The situation changed in the 11th and 12th C., when the simple collection and organization of materials was replaced by commentaries and the development of the heritage. An advance was made from the satisfaction of practical needs (mathematics, agriculture, moral “science,” political “science”) that was predominant in the 9th–10th C. to an aesthetical perception of antiquity. The study of Homer, the tragedians, and Aristophanes progressed from the copying of scholia typical of the 9th and 10th C. to the essays and detailed commentaries of scholars such as Michael Psellos, Eustathios of Thessalonike, and John Tzetzes; a very nonorthodox Lucian was broadly copied and imitated, and Plato gained popularity on a level with Aristotle. There was a trend to combine both heritages—the ancient and the biblical—and direct comparison with personages of myth and ancient history became legitimate. Scholars and writers like Psellos, Tzetzes, and Eustathios had an enormous, if antiquarian, knowledge of ancient events, names, and terms.

Thus reacquired in the 9th–12th C., after a short gap around the 8th C., the ancient tradition was not lost during the Palaiologan period. The greatest achievements of Byz. classical philology occurred during that period, in the work of Maximos Planoudes, Thomas Magistros, and Demetrios Triklinios. As a result of contacts with the West, the Byz. concept of antiquity was even expanded to the Latin heritage, including poets such as Ovid. Plethon made the most passionate attempt ever to use ancient tradition as a tool for reorganization of society and its beliefs, or at least as a vehicle for criticism of its social, political, and religious shortcomings. It was, however, impossible to restructure the Byz. world and to achieve a Platonic Utopia. Moreover, the Byz. began to feel some weariness with regard to antiquity: Theodore Metochites was extremely well read in ancient literature (albeit he sometimes misunderstood his reading), but he complained that the ancestors of the Byz. had said everything so perfectly that there was no room for improvement by posterity. This awe of antiquity was in stark contrast to a Renaissance perception of ancient culture as exemplary, but distinct from the present.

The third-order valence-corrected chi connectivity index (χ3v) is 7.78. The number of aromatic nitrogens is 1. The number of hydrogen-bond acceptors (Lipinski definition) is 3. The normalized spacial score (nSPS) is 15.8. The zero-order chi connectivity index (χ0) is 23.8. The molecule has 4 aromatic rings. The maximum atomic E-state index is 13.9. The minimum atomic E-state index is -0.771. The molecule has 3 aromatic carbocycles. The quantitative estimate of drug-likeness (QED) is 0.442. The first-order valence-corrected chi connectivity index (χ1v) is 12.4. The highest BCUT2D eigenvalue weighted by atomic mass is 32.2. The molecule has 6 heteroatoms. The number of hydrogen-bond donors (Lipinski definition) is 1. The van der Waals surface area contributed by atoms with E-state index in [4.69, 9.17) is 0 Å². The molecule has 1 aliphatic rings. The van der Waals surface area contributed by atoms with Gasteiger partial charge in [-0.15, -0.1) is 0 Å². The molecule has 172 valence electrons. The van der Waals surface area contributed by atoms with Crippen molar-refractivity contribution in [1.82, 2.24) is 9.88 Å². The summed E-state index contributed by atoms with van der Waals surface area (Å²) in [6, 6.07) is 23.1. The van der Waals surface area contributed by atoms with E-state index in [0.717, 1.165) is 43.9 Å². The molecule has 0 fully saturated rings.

Byzantium and the Classical Tradition, ed. M. Mullett, R. Scott (Birmingham 1981). Antičnost' i Vizantija, ed. L. Freiberg (Moscow 1975).Find this resource:

I. Ševčenko, A Shadow Outline of Virtue: the Classical Heritage of Greek Christian Literature, in Age of Spirit. 53–73.Find this resource:

Idem, Byzantium, Antiquity and the Moderns, Association Internationale des Études Byzantines: Bulletin d'Information et de Coördination 14 (1987–88) 19–26.Find this resource:

Dölger, Paraspora 38–45.Find this resource:

E. von Ivánka, Hellenisches und Christliches im frühbyzantinischen Geistesleben (Vienna 1948).Find this resource:

A. Garzya, Visage de l'hellénisme dans le monde byzantin (IVe–XIIe siècle), Byzantion 55 (1985) 463–82.Find this resource:

G. Cavallo, Conservazione e perdita dei testi greci: fattori materiali, sociali, culturali, in Società romana e impero tardoantico 4 (Bari 1986) 83–172.Find this resource:

Alexander Kazhdan, Ihor Ševčenko